December 8, 2018 | Unregistered CommenterEcoute Sauvage

Another live feed, also RT but via German transmission - the French government is interfering with the local stream, but the Germans aren't - so far. Fascinating.
https://www.youtube.com/watch?v=wzdxEM8Gh2s

December 8, 2018 | Unregistered CommenterEcoute Sauvage

....Live feed continuing uninterrupted on German RT link - posters on chat stream, blocked by the French, have now joined the Germans. Posts in Italian, Dutch, Spanish, English are also appearing intermittently - all in support of the gilets jaunes in Paris.

December 8, 2018 | Unregistered CommenterEcoute Sauvage

Ecoute -

Condolences. Such an injustice.

https://www.washingtonpost.com/local/public-safety/jury-set-to-begin-deliberations-in-james-a-fields-jr-car-ramming-trial/2018/12/06/65d38748-f9b3-11e8-8c9a-860ce2a8148f_story.html?utm_term=.ef2243c76b66

December 8, 2018 | Unregistered CommenterJoshua

Podcast discussion of the human "justification machine" - much of which is closely related to motivated reasoning:


https://art19.com/shows/the-ezra-klein-show/episodes/5bce189f-80ba-4893-bb53-7b82c90cdaed

December 8, 2018 | Unregistered CommenterJoshua

Another all-white crowd gathered today, this time in London. Protesting migrant invasion of Europe and government failure to deliver on Brexit vote (of course caused by aforementioned migrant invasion). Police anticipates possible violence by counter=demonstrators, few of whom are visible so far unless those waving foreign flags count.
https://www.youtube.com/watch?v=Nm1Szb0gTgk

December 9, 2018 | Unregistered CommenterEcoute Sauvage

Ecoute -

Do you align yourself with Tommy Robinson, and the EDL?

If so, that would indeed help explain how you would argue that antisemitism had nothing to do with the man who went into a synogogue and mass murdered Jews.

December 9, 2018 | Unregistered CommenterJoshua

Will the reading-comprehension-challenged here kindly note there's no pro-Robinson demonstration, there's a pro-Brexit demonstration. There's also a counter-demonstration, backed by "multiculturals" and groups with names including "anarchist feminists". Unlike the pro-Brexit crowd they include assorted Antifa with faces covered.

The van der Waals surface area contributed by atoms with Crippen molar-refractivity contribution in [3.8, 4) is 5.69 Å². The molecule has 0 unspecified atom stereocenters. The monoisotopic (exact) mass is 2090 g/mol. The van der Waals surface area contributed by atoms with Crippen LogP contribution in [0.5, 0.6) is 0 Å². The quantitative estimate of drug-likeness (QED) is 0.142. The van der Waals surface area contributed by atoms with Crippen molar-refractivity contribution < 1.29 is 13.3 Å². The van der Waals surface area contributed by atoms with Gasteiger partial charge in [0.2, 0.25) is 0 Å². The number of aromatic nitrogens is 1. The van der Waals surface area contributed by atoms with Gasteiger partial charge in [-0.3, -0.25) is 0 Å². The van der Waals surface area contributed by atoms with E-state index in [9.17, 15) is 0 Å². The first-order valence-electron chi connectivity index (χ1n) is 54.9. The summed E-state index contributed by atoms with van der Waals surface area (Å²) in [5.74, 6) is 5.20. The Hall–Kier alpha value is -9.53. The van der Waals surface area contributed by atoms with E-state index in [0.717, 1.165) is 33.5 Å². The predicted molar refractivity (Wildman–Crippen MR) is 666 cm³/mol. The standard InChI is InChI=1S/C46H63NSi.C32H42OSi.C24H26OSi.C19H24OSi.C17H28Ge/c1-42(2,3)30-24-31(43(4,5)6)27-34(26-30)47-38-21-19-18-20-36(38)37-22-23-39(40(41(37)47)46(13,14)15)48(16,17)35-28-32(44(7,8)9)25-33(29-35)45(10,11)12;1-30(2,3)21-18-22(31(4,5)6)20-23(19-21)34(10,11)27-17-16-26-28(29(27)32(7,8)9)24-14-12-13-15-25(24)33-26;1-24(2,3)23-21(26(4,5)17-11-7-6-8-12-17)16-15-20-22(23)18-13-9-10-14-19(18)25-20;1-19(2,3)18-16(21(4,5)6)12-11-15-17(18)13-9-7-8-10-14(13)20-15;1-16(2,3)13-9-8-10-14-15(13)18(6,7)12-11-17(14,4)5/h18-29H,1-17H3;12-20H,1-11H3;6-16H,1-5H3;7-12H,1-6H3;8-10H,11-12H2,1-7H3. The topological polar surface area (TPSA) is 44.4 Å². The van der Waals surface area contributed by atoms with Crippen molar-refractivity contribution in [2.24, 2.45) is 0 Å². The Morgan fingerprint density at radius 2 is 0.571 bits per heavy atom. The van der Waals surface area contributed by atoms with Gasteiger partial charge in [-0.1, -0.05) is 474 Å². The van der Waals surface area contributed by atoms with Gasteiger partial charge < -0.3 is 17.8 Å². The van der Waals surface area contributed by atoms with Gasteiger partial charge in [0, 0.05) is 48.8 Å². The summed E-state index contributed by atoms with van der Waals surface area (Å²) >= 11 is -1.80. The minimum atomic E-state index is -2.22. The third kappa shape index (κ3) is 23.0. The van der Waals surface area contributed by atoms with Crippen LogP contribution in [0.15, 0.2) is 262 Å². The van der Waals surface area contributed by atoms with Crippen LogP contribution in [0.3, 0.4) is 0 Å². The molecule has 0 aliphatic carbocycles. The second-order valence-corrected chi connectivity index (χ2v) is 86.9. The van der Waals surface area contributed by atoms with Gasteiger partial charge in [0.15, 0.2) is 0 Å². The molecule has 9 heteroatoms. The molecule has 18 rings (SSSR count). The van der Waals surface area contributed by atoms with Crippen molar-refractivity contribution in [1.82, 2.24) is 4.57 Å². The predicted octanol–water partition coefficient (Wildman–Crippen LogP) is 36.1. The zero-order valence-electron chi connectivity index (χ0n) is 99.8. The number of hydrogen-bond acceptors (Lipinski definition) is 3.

Real-time updates for the Antifa march on The Guardian by reporter Haroon Siddique.

December 9, 2018 | Unregistered CommenterEcoute Sauvage

Perhaps clicking on links requires instructions? Robinson is speaking now; his main supporters are front and center waving large Israeli flags for reasons unclear - it's a pro-Brexit rally. But here is the previous link again, in case:
https://www.youtube.com/watch?v=Nm1Szb0gTgk

December 9, 2018 | Unregistered CommenterEcoute Sauvage

Ecoute -

Do you align yourself with Tommy and the EDL?

December 9, 2018 | Unregistered CommenterJoshua

Ecoute -

I'm still trying to figure out how you can believe that antisemiticism had nothing to do with Bowers' mass murder of Jews in a synogogue.

If you do align with the EDL and Tommy, that might help explain your reasoning.

December 9, 2018 | Unregistered CommenterJoshua

Robinson's financial support almost exclusively originates with neocons. He's a convicted fraudster barely tolerated on the Right.
https://www.theguardian.com/uk-news/2018/dec/07/tommy-robinson-global-support-brexit-march

December 9, 2018 | Unregistered CommenterEcoute Sauvage

Thx. How about the EDL?

December 9, 2018 | Unregistered CommenterJoshua

Also, I was wondering what criteria you might use to distinguish "barely tolerated on the right" from "supported by the right."

December 9, 2018 | Unregistered CommenterJoshua

On "science of science communication", humorous updates from the ongoing UN global warming gathering in Poland - held at the heart of the Silesian coal basin, in a convention hall tastefully decorated by mounds of the local product:
https://www.nbcnews.com/news/world/protesters-demand-tougher-action-global-warming-during-u-n-climate-n945691

"A group wearing polar bear costumes was expelled from the march after suggesting that fossil fuels should be replaced by nuclear power, a technology that many environmentalists object to."

From same link, this other gem:
"The Climate Action Network, an umbrella group for environmental organizations, on Saturday gave its Fossil of the Day award to the United States after Washington's diplomats objected to linking human rights to climate change."
---------------------------------------

Linking human rights to migration to climate change?! A guaranteed winner - hope it's adopted by the Left.

December 9, 2018 | Unregistered CommenterEcoute Sauvage